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The People v. Daniel Avila

January 6, 2011


Super. Ct. No. 2005002781, 2008030495, 2008052740 Ventura County

The opinion of the court was delivered by: Yegan, J.


A criminal defendant has a hard enough time defending the underlying charge. He should not "pick a new fight" with the prosecutor and yet another fight with his court appointed counsel, i. e. he should not threaten to kill them thereby creating two new cases to defend. Here, appellant is charged with having done exactly that. He created two new felony cases against himself by threatening both the prosecutor and his own lawyer. These threats created, at the least, potential conflicts of interest which led the trial court to remove the district attorney (and appoint the Attorney General) and the public defender (and appoint new defense counsel). As we shall explain, removal of the public defender was within the trial court's discretion and was a safe and rational way to proceed.*fn1 The trial court was trying to protect appellant's right to conflict-free counsel and the irony is that it is now faulted for doing so.

Daniel Avila appeals from the trial court's orders, entered in three separate criminal cases after a single hearing, declaring him mentally incompetent to stand trial and committing him to the Metropolitan State Hospital. He contends the trial court deprived him of a fair hearing on the issue of his mental competence and interfered with his right to be represented by counsel of his choice. We affirm.

Facts and Procedural History

Three separate criminal cases are pending against appellant:

Case No. 2005002781: In 2005, appellant was charged, inter alia, with one count of computer fraud (Pen. Code, § 502, subd. (c)(1))*fn2 and one count of identity theft. (§ 530.5, subd. (a).) The prosecution alleged that, during his November 2004 campaign for a seat on the Thousand Oaks City Council, appellant generated harassing text messages that were made to look as if they had been sent by a rival candidate. Appellant lost the election and so did the rival candidate.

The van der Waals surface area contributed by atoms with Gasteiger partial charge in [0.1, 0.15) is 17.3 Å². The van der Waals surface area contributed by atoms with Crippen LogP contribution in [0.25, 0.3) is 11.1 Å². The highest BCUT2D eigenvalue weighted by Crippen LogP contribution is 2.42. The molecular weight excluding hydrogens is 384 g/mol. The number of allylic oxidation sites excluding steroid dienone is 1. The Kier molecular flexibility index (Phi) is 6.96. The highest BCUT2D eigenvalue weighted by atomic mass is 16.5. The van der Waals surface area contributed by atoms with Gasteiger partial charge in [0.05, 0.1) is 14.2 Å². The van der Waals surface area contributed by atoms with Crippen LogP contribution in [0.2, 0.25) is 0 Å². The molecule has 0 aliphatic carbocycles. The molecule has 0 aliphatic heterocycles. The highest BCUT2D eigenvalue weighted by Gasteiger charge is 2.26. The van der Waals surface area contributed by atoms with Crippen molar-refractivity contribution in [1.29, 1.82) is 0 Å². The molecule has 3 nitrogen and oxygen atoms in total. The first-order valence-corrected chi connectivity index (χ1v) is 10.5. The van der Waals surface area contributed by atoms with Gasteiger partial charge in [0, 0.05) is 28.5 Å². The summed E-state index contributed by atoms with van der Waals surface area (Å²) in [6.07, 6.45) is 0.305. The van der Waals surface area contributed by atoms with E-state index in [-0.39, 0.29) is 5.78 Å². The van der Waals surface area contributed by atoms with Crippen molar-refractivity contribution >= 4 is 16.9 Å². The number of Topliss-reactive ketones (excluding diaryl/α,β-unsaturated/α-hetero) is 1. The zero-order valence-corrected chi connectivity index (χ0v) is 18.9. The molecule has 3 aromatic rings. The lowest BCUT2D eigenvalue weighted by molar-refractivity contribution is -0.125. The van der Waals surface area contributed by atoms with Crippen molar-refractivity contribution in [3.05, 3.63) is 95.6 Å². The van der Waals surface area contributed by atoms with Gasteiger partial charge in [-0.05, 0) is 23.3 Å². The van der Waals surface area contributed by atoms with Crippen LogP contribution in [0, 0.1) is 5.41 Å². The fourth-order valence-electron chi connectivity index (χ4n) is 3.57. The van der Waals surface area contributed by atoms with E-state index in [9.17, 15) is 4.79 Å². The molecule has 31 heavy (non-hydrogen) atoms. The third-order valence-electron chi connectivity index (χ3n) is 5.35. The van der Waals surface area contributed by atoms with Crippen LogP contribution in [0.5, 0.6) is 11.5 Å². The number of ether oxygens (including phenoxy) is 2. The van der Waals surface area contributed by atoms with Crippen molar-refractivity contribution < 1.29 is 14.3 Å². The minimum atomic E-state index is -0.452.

Appellant elected to represent himself. While in custody, appellant used telephone calls to his mother and his court-appointed investigator to make "three-way" calls to third persons. This practice violates jail regulations. Appellant was ordered by the trial court to stop making three-way calls. He ignored the court's order. Appellant used the three-way call device to telephone an attorney in the county counsel's office for Ventura County. He called an assistant district attorney at the attorney's home. Appellant also used the three-way calling scheme to telephone the office of an Assistant Attorney General.

On July 21, 2008, the prosecutor brought this misconduct to the attention of the trial court, requesting that the court determine whether appellant was competent within the meaning of Indiana v. Edwards (2008) 554 U.S. 165. The trial court appointed two psychologists to evaluate appellant. It also agreed to consider a psychological evaluation of appellant that had been prepared at an earlier stage of the proceedings.